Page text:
Mr. Padre #19

On the TUNNEYSIDE of SPORTS July 7, 2014 #496 Up next…Mr. Padre #19

After further review…It was thrilling to see the 23,239 fans attend the ceremonies at Petco Park, the home of the San Diego Padres, one day recently. Oh, there wasn’t a ball game. But, fans sat for three hours to say farewell to “Mr. Padre” Tony Gwynn, who died of oral cancer June 16th.

The tributes flowed, along with tears, from MLB Hall of Famers, current and retired players, coaches, and former teammates – the variety was endless. Their words were not about Gwynn’s .338 lifetime time batting average or his 3,121 hits or five Gold Glove awards, or even those eight batting titles. No, they were more about the man inside Anthony Keith Gwynn.

There was a certain irony in his Gold Glove awards. When Gwynn began his major league career he was not a good fielder, he ran with a wobbly gate and threw with a mediocre arm. But he seemed to heed his own guidance, his words set in stone outside Petco Park: “If you work hard, good things will happen”.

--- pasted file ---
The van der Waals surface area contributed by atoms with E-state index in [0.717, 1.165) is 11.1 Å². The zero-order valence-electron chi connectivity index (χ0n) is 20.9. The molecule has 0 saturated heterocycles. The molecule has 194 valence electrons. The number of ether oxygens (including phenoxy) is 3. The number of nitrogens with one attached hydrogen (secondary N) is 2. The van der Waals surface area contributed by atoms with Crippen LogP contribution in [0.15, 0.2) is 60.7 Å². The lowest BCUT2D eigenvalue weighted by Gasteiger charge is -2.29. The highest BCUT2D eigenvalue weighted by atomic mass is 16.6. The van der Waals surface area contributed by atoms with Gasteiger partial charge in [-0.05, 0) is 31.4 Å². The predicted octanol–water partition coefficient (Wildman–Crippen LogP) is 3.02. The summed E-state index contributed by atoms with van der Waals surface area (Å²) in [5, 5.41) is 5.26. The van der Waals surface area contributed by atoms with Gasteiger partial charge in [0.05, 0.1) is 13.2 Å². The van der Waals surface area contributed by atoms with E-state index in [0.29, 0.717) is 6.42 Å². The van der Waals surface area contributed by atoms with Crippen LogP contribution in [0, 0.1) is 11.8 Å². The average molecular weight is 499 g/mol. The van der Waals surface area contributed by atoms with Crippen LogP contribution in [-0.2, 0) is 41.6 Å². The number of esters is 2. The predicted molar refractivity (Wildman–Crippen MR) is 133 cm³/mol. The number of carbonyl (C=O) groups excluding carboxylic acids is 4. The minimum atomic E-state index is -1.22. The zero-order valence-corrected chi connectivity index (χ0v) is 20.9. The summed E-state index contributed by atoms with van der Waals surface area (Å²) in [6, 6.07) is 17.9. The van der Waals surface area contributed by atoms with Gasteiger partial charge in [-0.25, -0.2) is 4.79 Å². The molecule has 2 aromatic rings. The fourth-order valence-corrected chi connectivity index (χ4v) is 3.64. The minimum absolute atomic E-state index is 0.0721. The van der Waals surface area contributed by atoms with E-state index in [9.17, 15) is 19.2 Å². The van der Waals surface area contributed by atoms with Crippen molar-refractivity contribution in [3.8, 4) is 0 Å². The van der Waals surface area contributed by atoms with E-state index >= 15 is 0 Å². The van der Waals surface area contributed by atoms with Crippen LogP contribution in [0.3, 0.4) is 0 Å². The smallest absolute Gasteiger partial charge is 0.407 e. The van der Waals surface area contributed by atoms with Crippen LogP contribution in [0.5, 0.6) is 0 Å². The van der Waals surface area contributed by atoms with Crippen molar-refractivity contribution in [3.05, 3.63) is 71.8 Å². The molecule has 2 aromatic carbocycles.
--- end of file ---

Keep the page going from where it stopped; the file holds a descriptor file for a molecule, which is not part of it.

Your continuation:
Perhaps the most significant fact is that he remained a Padre throughout his 20-year career, playing in 2,440 games. He could have used free agency to find another T*E*A*M that might have paid him more money, but he didn’t (are you listening LeBron, et al.?). When Gwynn retired in 2001, he could have gone into broadcasting. His intelligence and baseball knowledge certainly would have commanded a high-level salary. But, he didn’t.

Instead, Gwynn became the head baseball coach at San Diego State, his alma mater. During his 12 years with the Aztecs, he gave back to baseball some of what he felt he owed – expert instruction, autographs, along with his signature smile for the lines of players and fans alike waiting to share a little time with Mr. Padre. He left behind many valuable lessons.

Not least was the one that figured in his fate. Tony Gwynn was a longtime user of smokeless tobacco, commonly referred to as “snuff”. Snuff and chewing tobacco are still used at most levels of baseball. Gwynn spoke of its dangers near the end of his life. While not illegal, MLB has asked its players and coaches to keep it out of sight of young fans.

Will you learn from the lessons left by Mr. Padre?

To contact Jim go to or email

His new book “On the TunneySide of Sports is now available here.



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